These experiences usually leave the feeling that something sacred and divine has happened.

What are the practical takeaways from your research for someone trying to make sense of a mystical or mystical-like experience?

The most practical advice for a person who has experienced a mystical experience is, at least initially, to allow both possibilities — both that this experience may be part of spiritual development or that it may be a symptom of pathology. It is important to accept both views at the same time with an open view and the fact that they can both coexist. Don't choose between either but try to understand how it is and how I should react to what I am experiencing.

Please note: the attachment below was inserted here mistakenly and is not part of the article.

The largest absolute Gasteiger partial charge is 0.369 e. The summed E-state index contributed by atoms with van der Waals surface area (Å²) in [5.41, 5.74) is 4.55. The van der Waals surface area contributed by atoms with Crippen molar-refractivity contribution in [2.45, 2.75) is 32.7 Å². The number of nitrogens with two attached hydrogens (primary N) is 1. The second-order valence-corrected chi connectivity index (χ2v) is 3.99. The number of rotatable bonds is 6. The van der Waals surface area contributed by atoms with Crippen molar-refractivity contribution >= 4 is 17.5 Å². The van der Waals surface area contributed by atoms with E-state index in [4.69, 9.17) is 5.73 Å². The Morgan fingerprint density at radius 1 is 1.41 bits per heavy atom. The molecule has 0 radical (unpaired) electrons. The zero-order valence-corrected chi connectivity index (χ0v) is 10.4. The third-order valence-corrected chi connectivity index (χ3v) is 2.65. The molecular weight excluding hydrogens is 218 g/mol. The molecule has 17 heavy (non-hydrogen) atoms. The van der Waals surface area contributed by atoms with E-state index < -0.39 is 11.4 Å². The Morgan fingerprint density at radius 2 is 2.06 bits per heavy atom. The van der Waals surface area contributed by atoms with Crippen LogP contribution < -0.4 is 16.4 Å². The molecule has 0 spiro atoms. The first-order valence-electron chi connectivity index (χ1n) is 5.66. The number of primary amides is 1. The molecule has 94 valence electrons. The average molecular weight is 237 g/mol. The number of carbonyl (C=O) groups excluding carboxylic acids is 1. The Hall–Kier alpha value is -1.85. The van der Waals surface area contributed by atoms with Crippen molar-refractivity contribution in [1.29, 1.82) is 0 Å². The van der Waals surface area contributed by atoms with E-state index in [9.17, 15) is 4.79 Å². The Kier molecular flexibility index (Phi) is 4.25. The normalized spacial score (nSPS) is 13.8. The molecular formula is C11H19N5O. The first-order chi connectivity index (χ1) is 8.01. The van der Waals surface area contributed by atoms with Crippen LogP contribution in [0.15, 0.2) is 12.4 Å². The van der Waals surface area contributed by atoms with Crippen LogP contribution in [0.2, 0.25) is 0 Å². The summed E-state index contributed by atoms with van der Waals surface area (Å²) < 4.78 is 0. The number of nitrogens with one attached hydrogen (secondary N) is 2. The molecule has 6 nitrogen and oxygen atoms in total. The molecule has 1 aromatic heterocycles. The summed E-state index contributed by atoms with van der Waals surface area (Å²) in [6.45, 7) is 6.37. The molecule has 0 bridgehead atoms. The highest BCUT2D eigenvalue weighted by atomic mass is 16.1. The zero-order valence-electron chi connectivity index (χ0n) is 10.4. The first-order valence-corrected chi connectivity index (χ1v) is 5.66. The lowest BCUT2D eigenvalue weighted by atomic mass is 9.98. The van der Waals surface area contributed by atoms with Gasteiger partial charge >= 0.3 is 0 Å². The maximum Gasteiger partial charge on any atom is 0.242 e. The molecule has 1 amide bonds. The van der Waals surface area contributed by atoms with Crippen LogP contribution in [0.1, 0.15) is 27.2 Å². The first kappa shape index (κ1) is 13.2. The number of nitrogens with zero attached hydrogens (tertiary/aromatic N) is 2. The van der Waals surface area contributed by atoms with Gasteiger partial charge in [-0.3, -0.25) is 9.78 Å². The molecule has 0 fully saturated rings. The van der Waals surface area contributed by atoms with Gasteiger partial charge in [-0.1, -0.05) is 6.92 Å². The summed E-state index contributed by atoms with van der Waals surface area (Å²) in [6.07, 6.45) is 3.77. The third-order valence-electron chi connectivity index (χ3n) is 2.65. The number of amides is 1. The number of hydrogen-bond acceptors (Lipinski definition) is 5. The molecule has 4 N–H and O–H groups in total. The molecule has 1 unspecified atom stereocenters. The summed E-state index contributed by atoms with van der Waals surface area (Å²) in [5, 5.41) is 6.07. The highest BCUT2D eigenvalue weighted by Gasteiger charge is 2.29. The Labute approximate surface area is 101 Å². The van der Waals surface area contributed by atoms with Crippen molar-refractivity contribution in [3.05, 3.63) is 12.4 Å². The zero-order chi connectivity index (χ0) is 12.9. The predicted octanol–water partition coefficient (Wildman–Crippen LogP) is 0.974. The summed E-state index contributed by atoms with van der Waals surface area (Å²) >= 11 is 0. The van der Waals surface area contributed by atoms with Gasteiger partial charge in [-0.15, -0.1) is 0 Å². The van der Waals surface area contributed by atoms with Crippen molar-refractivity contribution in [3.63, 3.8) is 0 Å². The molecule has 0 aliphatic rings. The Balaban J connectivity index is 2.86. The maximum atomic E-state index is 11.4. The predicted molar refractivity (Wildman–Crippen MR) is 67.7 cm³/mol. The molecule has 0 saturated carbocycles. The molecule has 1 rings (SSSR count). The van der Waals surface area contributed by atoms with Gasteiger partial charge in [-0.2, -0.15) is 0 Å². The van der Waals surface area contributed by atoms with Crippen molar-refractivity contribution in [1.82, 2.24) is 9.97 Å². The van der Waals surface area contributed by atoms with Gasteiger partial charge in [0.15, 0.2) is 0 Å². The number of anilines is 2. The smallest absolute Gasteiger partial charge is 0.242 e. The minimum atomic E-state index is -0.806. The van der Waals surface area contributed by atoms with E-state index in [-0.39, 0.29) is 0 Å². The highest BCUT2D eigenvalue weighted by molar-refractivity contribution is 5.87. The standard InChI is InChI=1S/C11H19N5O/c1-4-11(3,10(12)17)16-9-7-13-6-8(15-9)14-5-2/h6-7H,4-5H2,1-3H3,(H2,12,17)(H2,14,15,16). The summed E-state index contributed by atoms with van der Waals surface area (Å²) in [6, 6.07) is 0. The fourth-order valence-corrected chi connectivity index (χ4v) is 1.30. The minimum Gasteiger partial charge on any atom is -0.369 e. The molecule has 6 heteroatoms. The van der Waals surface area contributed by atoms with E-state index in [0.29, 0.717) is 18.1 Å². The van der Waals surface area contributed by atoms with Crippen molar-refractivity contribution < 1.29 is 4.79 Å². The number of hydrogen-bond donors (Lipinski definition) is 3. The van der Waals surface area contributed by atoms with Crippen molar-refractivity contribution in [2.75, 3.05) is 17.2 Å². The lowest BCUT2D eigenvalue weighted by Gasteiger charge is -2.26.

The practical advice for professionals (psychologists, psychotherapists, psychiatrists, and others working in the field of mental health) would be to carefully consider cases where people seek help in transcendent experiences cases. Mystical experience and psychotic episodes seem similar and have common traits, but it is also important to pay attention to the differences and how one integrates the experience. Care, openness, and allowing both options can help reduce misdiagnosis and increase the potential for a person to gain potentially positive effects from this experience.

What are the downsides or negatives, if any, to having a mystical experience?